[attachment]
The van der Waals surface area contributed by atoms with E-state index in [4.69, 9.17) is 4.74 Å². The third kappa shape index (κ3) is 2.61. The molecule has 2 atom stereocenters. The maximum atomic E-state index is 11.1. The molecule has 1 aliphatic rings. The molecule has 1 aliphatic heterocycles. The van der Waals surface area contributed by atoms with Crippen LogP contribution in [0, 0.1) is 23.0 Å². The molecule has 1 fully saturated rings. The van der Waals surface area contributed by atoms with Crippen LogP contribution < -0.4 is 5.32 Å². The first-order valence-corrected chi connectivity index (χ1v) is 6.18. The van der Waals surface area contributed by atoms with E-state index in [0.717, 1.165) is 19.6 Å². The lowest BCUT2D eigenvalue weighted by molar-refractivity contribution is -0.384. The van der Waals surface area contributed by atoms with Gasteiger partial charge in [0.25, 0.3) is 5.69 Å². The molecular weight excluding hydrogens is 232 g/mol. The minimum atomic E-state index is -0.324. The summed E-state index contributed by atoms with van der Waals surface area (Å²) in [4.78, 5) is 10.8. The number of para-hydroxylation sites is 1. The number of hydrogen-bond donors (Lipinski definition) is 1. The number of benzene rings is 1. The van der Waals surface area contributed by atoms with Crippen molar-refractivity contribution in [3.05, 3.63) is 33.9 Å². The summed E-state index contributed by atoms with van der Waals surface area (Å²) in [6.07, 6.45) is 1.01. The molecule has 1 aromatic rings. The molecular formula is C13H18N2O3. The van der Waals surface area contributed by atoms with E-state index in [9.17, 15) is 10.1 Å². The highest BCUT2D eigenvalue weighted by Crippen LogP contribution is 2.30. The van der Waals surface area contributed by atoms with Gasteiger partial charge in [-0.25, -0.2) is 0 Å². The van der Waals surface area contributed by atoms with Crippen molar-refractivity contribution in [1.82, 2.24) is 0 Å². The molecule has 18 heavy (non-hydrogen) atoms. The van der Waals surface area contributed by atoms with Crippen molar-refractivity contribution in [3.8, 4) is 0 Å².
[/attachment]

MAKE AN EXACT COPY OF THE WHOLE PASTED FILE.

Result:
The van der Waals surface area contributed by atoms with E-state index in [4.69, 9.17) is 4.74 Å². The third kappa shape index (κ3) is 2.61. The molecule has 2 atom stereocenters. The maximum atomic E-state index is 11.1. The molecule has 1 aliphatic rings. The molecule has 1 aliphatic heterocycles. The van der Waals surface area contributed by atoms with Crippen LogP contribution in [0, 0.1) is 23.0 Å². The molecule has 1 fully saturated rings. The van der Waals surface area contributed by atoms with Crippen LogP contribution < -0.4 is 5.32 Å². The first-order valence-corrected chi connectivity index (χ1v) is 6.18. The van der Waals surface area contributed by atoms with E-state index in [0.717, 1.165) is 19.6 Å². The lowest BCUT2D eigenvalue weighted by molar-refractivity contribution is -0.384. The van der Waals surface area contributed by atoms with Gasteiger partial charge in [0.25, 0.3) is 5.69 Å². The molecular weight excluding hydrogens is 232 g/mol. The minimum atomic E-state index is -0.324. The summed E-state index contributed by atoms with van der Waals surface area (Å²) in [4.78, 5) is 10.8. The number of para-hydroxylation sites is 1. The number of hydrogen-bond donors (Lipinski definition) is 1. The number of benzene rings is 1. The van der Waals surface area contributed by atoms with Crippen molar-refractivity contribution in [3.05, 3.63) is 33.9 Å². The summed E-state index contributed by atoms with van der Waals surface area (Å²) in [6.07, 6.45) is 1.01. The molecule has 1 aromatic rings. The molecular formula is C13H18N2O3. The van der Waals surface area contributed by atoms with E-state index in [9.17, 15) is 10.1 Å². The highest BCUT2D eigenvalue weighted by Crippen LogP contribution is 2.30. The van der Waals surface area contributed by atoms with Gasteiger partial charge in [-0.25, -0.2) is 0 Å². The van der Waals surface area contributed by atoms with Crippen molar-refractivity contribution in [1.82, 2.24) is 0 Å². The molecule has 18 heavy (non-hydrogen) atoms. The van der Waals surface area contributed by atoms with Crippen molar-refractivity contribution in [3.8, 4) is 0 Å².